$57,542 seems to be the savings total for 2016. The previous high was $55,622 in 2014, so I have managed to hit an all time high, which feels good (and is necessary to beat inflation ;-). It’s clear 2016 could have been even better though, if I hadn’t spent the money on the new computer/desk stuff, and if I hadn’t taken such expensive vacations.
I added in some new savings accounts I didn’t have in the spreadsheet before. It’s going to need some cleanup after the IRA and 401(k) rollovers, opening of the Betterment e-fund, and my recent trend of actually using my savings account for… savings.
I really wish the Google Sheets chart I generate would be even on the x-axis in terms of time. As is, it’s distorted and fixing it is too annoying.
If you look at the big fat red section, that represents Edward Jones. Understand, this graph represents my behavior — my contributions and withdrawals from savings. It doesn’t represent the actual account balances or investment performance. The balance on EJ accounts is now zero, so what the remaining $6400 height represents is loss from the investments in that account. In other words, I contributed $6400 to those accounts during this time span that I never got back. The IRA account may have done better, but $6400 is unacceptable. Ugh. Glad I’m out of that bullshit. And that’s not even considering the opportunity costs of those investments.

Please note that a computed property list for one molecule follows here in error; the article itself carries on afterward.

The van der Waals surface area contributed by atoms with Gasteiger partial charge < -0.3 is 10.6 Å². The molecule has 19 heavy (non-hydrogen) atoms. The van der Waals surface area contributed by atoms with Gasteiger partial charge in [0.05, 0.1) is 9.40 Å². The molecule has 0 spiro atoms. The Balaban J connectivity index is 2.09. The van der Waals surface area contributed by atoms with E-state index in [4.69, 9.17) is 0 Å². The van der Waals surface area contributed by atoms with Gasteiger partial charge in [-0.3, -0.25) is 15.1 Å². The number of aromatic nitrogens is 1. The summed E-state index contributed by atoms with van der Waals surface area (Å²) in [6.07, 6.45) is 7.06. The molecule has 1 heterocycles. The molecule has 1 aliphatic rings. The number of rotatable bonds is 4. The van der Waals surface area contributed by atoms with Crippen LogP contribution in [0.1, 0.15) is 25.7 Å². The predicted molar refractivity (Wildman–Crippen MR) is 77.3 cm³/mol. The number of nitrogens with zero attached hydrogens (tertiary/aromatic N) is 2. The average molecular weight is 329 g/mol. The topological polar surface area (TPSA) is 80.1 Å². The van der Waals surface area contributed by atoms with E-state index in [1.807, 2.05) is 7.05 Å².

$57,542/$98,383 (take home pay based on $159k income, which is a little too high) = 58.4% savings rate. That seems good. Clearly I need to make better decisions about how I’m investing. I think Betterment is a great start to that.
Man, $98k on $159k, really? 38% tax rate. I pay more in taxes than I’m able to save for myself. Uggggghhhh.
I looked at the total savings and picked the first data point for every year to get a roughly even distribution in time: